TM: Spider-Man of the ‘60s was one. I also loved all the comics at the back of National Lampoon. They were very influential to me. Before comic books, all I wanted to do was draw comic strips and underground comics and draw satire like I saw in National Lampoon. That’s what I was into, from Feiffer to Playboy cartoons. P. J. O’Rourke was my hero. I didn’t give a flip about comic books. That’s where Batflap was.
The only reason I ended up in comic books was because of the independent movement. After that zeppelin burned, I stayed on because comic books are a great way to tell stories without going to a lot of trouble. When I finish an issue of a comic, it’s in the stores in two weeks. That direct pipeline was not possible in the book industry. Their system was built a long time ago and it is so outdated, it just doesn’t work anymore.
I’m so glad I’m not tethered to one of those big publishers. They’re in a lot of trouble.
PM: As an independent publisher, you seem to have weathered the financial storm pretty decently. You have a lot more flexibility than a big publisher.
TM: So far. You know, all the bad news you read is about the big publishers. It’s not my fight. On the other hand, I’m like that little country between them, so it does affect me. I need all those big giants around me to be healthy and happy. I want a healthy book industry. So far, just by having some name recognition of my own, I’ve been able to continue to sell books, but there’s no security in that. Who knows what tomorrow will bring.
I’ve always described myself as the little bird on the back of the rhino. I don’t want that rhino to die, but if he dies, it won’t be the death of me. I’ll just have to find another rhino.
PM: That’s the thing, the small presses—the little birds—in the book publishing industry, at least, have been doing relatively well in the past few years.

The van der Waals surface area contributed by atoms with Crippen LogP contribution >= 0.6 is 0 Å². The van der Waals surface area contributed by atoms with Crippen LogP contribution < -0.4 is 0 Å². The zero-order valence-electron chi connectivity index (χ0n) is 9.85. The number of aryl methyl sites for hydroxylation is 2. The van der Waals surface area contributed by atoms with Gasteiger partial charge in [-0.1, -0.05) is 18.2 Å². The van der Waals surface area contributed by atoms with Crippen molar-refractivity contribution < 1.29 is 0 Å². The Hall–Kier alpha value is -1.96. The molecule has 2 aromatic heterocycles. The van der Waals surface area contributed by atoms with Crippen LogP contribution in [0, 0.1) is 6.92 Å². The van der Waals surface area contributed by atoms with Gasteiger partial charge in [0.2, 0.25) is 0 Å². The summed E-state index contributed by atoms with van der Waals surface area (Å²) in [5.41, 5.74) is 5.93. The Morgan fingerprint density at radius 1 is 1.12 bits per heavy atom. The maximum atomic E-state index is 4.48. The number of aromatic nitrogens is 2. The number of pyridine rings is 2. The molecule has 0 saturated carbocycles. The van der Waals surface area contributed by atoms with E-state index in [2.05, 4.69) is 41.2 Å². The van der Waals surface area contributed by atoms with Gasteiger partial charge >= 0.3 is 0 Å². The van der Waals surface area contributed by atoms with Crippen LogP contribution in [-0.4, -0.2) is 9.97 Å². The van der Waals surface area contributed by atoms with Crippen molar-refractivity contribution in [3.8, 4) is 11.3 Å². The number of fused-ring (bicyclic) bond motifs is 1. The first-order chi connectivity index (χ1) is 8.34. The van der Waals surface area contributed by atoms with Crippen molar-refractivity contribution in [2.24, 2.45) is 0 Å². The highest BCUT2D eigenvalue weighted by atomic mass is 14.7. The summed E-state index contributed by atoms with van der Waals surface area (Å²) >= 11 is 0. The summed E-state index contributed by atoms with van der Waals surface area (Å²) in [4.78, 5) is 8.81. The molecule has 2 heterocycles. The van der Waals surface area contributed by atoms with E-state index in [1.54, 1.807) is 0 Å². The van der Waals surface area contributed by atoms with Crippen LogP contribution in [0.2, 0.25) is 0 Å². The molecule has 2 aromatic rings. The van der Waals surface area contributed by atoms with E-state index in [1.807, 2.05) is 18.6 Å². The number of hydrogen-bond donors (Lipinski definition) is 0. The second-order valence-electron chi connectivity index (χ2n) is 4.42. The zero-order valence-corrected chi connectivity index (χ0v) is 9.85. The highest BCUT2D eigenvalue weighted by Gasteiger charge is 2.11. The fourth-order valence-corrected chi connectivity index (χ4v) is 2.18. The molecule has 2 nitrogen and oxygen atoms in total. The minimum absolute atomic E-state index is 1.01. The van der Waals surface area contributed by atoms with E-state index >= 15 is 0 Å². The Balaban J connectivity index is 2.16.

TM: Well, think about it: if publishing decides to make a left turn this afternoon, I can do it. I don’t have to talk a lot of people into it. I don’t have to answer to anybody. Whatever the big answer is to digital, for instance, I can adapt quickly. That’s the key to survival right now.
Unfortunately, what’s scaring the hell out of everybody is that there are no solutions being offered for publishing right now. But from the people I’m meeting and talking to this year on the road, I have a lot of hope that some good ideas are coming down the pike. I think things will be different by the end of the year.
PM: Why is that?
TM: I think the route from individual to iTunes is going to be made viable by a cheap, affordable global app. That’s a big stumbling point right now. And the appeal of the iTunes/iPad route is that the material on it will be proprietary, so people cannot clone it and rip you off. Nobody can put anything on the Internet and sell it more than once, so the ‘Net has proven to be a commercial bomb to all of us. The only people who made money off the internet were the porn industry, Apple and a handful of code writers. The “pads” show promise of being able to generate some kind of business model off of digital work and actually generate unit sales. That’s what we need: a way to generate and bill unit sales.